Ashley Banjo defends BGT routine portraying George Floyd death

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Ashley Banjo defends BGT routine portraying George Floyd death

Diversity star and Britain’s Got Talent judge Ashley Banjo has spoken out following the furore over his controversial Black Lives Matter dance during last weekend’s semi-final.

The routine, which portrayed the death of George Floyd in America, led to 15,500 complaints to broadcasting regulator Ofcom.

The passionate performance, which was accused of taking a political stance during a family entertainment show, is now the second most complained about TV moment of the decade, reports the Manchester Evening News.

In a video addressing the controversy Ashley says he has received racial abuse and threats.

But the 31-year-old choreographer maintains he is proud of the performance and says the Saturday night talent show was the right platform.

He shared a video on social media with the caption ‘Feeling nothing but proud and positive.’

He said it had been a ‘crazy week,’ adding: “Firstly, I want to say thank you, for all the people who have supported what me and Diversity did with our performance,” he said.

“Honestly, it is overwhelming the positive reaction to what we did. Hundreds of thousands of messages, comments DMs and interactions in the street.”

Despite the thousands of complaints made to Ofcom he stands by the powerful routine.

He explained: “A lot of negativity has been thrown at the performance, but trust me, I am right in the centre of it and the negativity is the minority.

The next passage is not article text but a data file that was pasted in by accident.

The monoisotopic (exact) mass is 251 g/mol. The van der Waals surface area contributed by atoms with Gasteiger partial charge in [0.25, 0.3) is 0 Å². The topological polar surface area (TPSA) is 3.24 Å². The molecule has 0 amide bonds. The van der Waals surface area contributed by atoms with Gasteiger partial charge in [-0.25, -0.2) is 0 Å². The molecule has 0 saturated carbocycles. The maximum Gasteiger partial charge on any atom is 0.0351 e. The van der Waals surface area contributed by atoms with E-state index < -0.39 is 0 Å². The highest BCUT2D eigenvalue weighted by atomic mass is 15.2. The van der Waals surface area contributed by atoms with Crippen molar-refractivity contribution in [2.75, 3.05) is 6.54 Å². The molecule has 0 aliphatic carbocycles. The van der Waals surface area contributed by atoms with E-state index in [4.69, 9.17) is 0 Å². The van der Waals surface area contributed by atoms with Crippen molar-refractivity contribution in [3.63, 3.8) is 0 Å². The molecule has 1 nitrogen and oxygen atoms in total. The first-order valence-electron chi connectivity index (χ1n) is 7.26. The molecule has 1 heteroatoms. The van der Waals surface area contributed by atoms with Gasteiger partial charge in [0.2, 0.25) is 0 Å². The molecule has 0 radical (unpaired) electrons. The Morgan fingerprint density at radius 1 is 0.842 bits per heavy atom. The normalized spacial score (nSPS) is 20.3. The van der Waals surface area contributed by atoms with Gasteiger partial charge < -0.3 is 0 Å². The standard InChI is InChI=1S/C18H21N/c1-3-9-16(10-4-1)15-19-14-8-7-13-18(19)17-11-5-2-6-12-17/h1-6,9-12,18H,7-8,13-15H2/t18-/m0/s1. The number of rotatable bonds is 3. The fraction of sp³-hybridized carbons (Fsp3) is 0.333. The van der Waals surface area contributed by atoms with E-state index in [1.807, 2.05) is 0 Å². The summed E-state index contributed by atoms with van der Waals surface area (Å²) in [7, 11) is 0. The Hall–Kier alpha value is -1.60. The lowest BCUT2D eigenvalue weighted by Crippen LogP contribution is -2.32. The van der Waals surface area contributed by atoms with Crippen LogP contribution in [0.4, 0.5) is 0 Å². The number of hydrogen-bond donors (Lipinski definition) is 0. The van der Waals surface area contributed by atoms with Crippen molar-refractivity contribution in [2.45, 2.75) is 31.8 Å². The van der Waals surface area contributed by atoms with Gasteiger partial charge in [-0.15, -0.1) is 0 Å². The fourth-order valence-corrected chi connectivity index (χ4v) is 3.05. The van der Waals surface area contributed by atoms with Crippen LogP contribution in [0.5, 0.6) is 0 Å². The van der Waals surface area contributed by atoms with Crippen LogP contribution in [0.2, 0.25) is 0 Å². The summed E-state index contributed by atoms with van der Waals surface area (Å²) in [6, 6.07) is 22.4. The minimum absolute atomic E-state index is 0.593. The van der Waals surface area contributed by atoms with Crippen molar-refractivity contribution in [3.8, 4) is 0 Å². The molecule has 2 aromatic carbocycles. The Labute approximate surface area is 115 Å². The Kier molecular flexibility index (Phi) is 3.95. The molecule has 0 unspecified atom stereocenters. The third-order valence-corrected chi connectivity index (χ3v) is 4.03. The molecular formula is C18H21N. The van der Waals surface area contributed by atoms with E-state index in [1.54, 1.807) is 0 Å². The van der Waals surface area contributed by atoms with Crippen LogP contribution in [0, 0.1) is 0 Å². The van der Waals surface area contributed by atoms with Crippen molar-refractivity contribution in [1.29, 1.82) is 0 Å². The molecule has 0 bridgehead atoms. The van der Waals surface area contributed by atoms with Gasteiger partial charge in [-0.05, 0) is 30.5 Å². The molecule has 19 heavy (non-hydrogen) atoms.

“The positive response has been huge, so thank you so much to everyone who has supported, shown love and stood by what we did. We are feeling positive, proud, happy, confident and we stand by every single decision that we made with that performance.”

Ashley said he was honoured to be back on the BGT stage with 2009 winners Diversity.

He added: “If I am honest with you, to be able to stand on that very stage that launched Diversity into the limelight, as a judge on the panel, standing up for something we believe in, using our art to spark a nationwide conversation – what more could I ask for as a creative, as an artist? that is it.”

On the negativity received he said ‘there’s been a lot.’ “Everything from racial abuse to threats, to just some really nasty stuff,” he explained.

“I am not going to give it any more time than it deserves, a lot of the nastiness and the racism shows exactly why this performance was needed and exactly why this conversation that is now arisen from it is necessary.

“It’s been tough but still, like I said, standing strong feeling so happy that we opened it up.

“If that’s what it takes that’s the price I’m absolutely willing to pay.”

He said the routine was designed to round-up an extraordinary year including Covid-19, lockdown, the NHS and the spotlight on racism with the death of George Floyd and the protests that followed.

“Hindsight 2020 – that is what the performance was about,” he said.

“It was something we wanted to bring to the stage to give people hope, not to shy away from the difficult conversations.”

And he says BGT was the right place as ‘a stage for so many incredible performances and for artists to explore emotions and stories.’

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